NEIL: By a country mile, not adequately preparing for the nailed on eventuality of Sturridge being injured by not buying a comparable striker in both style and quality who was suited to our preferred style of play – whatever that is! Doing that may have meant we wouldn’t have spent the whole season scrabbling around trying out twenty thousand different formations.

HENRY: A lack of proven top-class signings. They were either too young (Can, Markovic, Moreno) or gambles (Balotelli & Lambert).

JACK: Not replacing Luis Suarez with a striker with similar attributes.

MAX: Not having Luis Suarez’s replacement lined up before he was sold.

MATT: Not signing Sanchez/ replacing Suarez/ relying upon Sturridge. Naive.


Question 7. What is the biggest disappointment of this season?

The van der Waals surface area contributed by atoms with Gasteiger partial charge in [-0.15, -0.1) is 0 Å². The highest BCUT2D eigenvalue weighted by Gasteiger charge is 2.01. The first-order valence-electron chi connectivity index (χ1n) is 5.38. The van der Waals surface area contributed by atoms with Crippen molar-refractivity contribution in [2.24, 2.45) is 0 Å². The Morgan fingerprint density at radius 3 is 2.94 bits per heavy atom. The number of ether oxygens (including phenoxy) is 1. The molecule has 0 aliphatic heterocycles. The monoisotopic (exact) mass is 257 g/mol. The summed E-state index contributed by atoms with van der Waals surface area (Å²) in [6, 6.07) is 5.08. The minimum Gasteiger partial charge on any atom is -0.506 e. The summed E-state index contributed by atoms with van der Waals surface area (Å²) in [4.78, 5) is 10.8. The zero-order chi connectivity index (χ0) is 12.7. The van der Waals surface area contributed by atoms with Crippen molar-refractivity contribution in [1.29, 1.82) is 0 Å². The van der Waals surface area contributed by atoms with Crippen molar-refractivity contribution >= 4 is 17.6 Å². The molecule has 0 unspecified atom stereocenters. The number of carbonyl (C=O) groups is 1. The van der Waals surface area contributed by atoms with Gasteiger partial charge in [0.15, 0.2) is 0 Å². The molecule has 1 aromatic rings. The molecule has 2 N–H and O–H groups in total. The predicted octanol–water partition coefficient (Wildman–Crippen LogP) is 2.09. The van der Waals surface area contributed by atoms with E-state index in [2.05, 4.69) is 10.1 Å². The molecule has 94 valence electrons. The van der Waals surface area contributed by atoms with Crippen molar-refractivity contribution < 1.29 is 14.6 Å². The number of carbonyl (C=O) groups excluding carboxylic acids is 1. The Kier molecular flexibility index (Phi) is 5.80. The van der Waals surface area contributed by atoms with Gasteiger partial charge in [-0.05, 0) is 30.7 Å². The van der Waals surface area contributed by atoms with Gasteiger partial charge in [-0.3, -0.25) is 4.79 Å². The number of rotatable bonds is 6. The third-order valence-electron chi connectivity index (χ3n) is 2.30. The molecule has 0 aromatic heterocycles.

AARON: Our failure to gate crash what is clearly a poor top four.

KARL: The lack of intense pressing, which regardless of formation or individuals, impacts on the team as a whole and the entire point of Brendan Rodgers being Liverpool’s manager.

NEIL: Yet again failing to capitalise on the positivity and momentum of a title challenge and missing out on the Champions League just as the money goes through the roof is very hard to take.

HENRY: The way in which Liverpool have capitulated time and time again in big matches, and a horrid lack of a goal threat.

JACK: Brendan Rodgers not learning from his mistakes, or taking way too long to do so.

MAX: Lack of ambition within the 90 minutes.

MATT: Rodgers making the same mistakes over and again. Lucas and Gerrard together in midfield, 4-2-3-1, Balotelli as the lone forward… it’s quite a list.


8. Would you sell Mario Balotelli?